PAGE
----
The work journal is most handy when preparing for the upcoming work plan - review what was done, how much progress was made, ask further questions.... "You didn't really do anything after our story on the (fill in the blank). What have you thought about that story since then? Let's have another story in that area this coming week - here are some choices, which would you like?" (this doesn't force an interest, but does develop other important social skills, such as making choices in an area of no interest, taking some ownership for learning, and could potentially develop an interest). 

One last thought - an analogy: 

When we grow plants - at first we let them grow how they will. See which ones will be strong. We cannot control which seeds will sprout - but we plant them all, give them all the optimal conditions for growth. 

Then it is time to transplant them - or perhaps you're not needing to transplant them because you planted them where they will stay. Ok. 
(end first plane of development)

But now those tomato plants are going to go all over if you don't stake them; that tree sapling is going to bend in the strong wind, so we prop it up. We provide it *guidance* as to where to go, modifying and later lessening that guidance as time goes on. 
(second plane of development, moving into 3rd and somewhat the 4th)

Eventually the tree is strong enough to do what it will do without our interference and the tomato plants are producing fruit. 
(fourth plane and life beyond)


  1. Pretty please keep posting on this topic. I am almost there:)

    Thank you for sharing.

    1. I don't know you in person, but I can just hear you saying that so sweetly ;)

      Do you have something specific about you'd like me to share? :)

  2. You may have already specifically shared this, but I am a bit slow! Could you please share in detail what specific daily rhythm is on the work plans for elementary. Are all areas done everyday? If not how does it look? On Monday is it Maths? or Does a child just focus on one particular material in the subject areas until there is some sort of mastery?

    Is the Work Plans available at Montessori for Everyone just about sum it up? See I am confused!!

    Thank you so much for all that you share, I have learned so much from you and I can see that I have gotten a lot of "wrong " information(sigh).

    1. DM - I thought I had responded to your question, but I don't see it here! Yikes!

      I will provide a post to answer most of your questions. As for the ones at Montessori for Everyone, I am personally not a fan of them - too organized without the child's participation. Just because a child is doing one area in math doesn't mean he's doing a very particular area in language - he could be all over the place at once. I also find that monthly work plans are much better for upper elementary and adolescence, with lower elementary needing weekly and daily plans. Just my own two cents - everyone's mileage will be different :)

  3. Stopped over from What Did We Do All Day. Interesting post. I actually look forward to having a work plan. I feel like I will then feel more certain that the kiddos are getting what they need. However, my oldest is 3.5 and has no work plan; I think that's okay for now. Thank you for your thoughts.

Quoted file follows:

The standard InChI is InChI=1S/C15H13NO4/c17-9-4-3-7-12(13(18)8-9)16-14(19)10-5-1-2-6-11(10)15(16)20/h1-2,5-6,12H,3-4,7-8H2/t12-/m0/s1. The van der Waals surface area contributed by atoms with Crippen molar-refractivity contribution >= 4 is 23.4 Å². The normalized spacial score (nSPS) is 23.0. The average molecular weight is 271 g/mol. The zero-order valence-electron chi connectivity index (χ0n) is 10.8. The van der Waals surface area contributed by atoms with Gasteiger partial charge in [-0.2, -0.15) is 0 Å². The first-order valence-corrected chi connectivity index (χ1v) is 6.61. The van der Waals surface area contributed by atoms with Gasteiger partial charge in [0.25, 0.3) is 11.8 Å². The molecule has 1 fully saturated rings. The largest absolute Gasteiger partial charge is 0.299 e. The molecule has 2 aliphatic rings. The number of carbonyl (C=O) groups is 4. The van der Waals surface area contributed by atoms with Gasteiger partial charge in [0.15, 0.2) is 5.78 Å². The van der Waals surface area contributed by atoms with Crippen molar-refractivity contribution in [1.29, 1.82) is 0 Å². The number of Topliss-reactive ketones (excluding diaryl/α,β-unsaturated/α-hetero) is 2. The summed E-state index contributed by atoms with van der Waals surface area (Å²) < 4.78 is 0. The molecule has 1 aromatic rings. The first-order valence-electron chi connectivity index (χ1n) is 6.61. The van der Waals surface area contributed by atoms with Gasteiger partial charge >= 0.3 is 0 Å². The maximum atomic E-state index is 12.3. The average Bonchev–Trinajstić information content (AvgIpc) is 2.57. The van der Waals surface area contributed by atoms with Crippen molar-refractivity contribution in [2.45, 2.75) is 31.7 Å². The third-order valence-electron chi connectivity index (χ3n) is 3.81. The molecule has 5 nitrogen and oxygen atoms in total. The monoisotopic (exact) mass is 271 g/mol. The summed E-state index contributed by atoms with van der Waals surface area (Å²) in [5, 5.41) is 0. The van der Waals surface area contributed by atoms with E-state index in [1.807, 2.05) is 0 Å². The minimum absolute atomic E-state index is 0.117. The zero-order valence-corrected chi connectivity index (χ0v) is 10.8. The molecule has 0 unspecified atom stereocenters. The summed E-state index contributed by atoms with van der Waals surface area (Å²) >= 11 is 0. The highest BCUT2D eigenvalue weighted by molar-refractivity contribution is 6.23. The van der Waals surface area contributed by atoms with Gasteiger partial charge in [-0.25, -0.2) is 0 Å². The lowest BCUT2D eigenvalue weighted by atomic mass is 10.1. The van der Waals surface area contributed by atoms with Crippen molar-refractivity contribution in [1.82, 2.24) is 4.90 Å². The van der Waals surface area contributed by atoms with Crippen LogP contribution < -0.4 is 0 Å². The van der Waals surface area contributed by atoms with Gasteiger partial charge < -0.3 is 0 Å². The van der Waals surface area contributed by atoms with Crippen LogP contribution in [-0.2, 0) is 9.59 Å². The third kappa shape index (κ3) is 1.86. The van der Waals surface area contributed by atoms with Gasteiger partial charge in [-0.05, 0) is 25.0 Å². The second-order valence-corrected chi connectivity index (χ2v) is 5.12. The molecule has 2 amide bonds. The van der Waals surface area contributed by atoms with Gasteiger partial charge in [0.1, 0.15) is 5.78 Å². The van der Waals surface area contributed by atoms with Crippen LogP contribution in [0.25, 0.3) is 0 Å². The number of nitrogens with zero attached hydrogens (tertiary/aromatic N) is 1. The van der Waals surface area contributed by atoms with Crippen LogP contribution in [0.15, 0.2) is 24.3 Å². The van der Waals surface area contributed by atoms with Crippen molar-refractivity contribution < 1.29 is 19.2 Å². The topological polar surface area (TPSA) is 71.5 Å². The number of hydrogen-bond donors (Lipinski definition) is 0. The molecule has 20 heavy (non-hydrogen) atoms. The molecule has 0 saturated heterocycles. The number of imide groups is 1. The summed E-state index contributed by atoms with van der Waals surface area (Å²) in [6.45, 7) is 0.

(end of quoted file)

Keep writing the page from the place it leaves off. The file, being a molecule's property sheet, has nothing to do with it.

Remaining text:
1. At 3, the work plan is more on the part of the adult having an idea where the child's work might be headed and plan to have those presentations ready. At age 6, with the reasoning mind taking precedence over the absorbent mind, work plans on the part of the child come into play. So you've got some time :)

      But yes, do consider having some way of tracking your children's work so that you can see the progression. Do you have a scope and sequence for the albums you have? Mine (at primary) are dividable into 6 month increments for ease of focus.

  4. Interesting post! Any suggestions for how to start a work plan for a 6 year old who is new to Montessori? I have a feeling it will be day-to-day for quite a while, but . . . .

    1. The paper-clip version seems to be interesting to most people. The main thing to remember is that not every subject needs to be done every single day; but you do want a good balance of review/new items, while providing time for depth of interests.

      So select a very small number of items that are "daily" - these get done almost no matter what. Then some sort of rotation (such as the paper-clip style or similar; I also had a set of cards that were just transferred from one basket to another) to assure there is a variety done over 2-3 days.

      When ready to start looking at a week, there are even more varieties of options - I like the cards used by some families that can be re-arranged on the spot when the child realizes that the initial lay-out will require their one dreaded subject all day on Friday ;)

      Our job as the adult is to have MORE ready for the child than the child will do in a set period of time, but to help guide the child to plan the "minimum" to be done, with lots of time for exploring personal interests (which is where our over-planning comes in ;) ).